Because hot work accidents can lead to such tragic ends, we’ve created a free hot work training module for you. It includes images from our own 3D-animated Hot Work training modules, the Chemical Safety Board’s “Dangers of Hot Work” video, and some interactive wizardry we’ve programmed specially for this occasion.
Don’t forget we’ve got two separate, full-length, 3D-animated “hot work” training courses in our health and safety training library–one on Hot Work Safety, and a second on Hot Work Permits. Need more information from Convergence Training about hot work training or any other training need? Drop us a line to request a demo.
We hope you enjoy this. Don’t forget you can play the game here now, bookmark the site and come back to play it again later, or click the download button below to download a version in SCORM and import it into your SCORM-compliant LMS. (If you don’t have a SCORM-compliant LMS, check out the family of Convergence learning management systems).
NOTE: Please read that last paragraph closely. The download you’ll get is a zipped folder in a format called SCORM. Once you’ve downloaded it, you cannot open the folder and play it without first importing it into a learning management system (LMS).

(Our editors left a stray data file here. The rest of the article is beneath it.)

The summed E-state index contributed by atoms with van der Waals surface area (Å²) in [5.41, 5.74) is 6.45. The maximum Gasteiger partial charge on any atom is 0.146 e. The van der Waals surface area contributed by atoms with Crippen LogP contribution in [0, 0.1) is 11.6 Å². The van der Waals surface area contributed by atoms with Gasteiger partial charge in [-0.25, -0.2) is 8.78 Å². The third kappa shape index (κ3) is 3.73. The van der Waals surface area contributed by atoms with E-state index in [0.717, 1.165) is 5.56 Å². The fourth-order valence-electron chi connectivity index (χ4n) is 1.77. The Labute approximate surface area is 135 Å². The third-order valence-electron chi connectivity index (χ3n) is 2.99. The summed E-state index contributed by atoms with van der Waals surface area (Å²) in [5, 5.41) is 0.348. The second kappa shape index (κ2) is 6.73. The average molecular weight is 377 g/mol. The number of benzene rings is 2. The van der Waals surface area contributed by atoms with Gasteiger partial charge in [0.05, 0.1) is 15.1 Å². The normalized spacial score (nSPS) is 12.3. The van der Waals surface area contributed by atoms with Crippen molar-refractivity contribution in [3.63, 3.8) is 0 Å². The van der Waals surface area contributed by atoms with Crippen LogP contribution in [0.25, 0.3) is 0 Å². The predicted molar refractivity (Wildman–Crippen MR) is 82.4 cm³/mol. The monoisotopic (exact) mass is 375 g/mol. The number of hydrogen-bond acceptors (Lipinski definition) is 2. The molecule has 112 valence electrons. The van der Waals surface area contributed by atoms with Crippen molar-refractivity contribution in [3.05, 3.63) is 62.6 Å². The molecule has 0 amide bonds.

Need more information? Here’s more information about learning management systems.
“Tool Box Talks” is consistently the top search term on this blog. There are many of you out there who have to come up with a topic for the monthly safety meeting and who need a little help (after all it isn’t like it’s your only job, chances are it’s something that someone tacked onto your already full schedule).
With that in mind, here’s a link to a whole mess of tool box talks. Enjoy!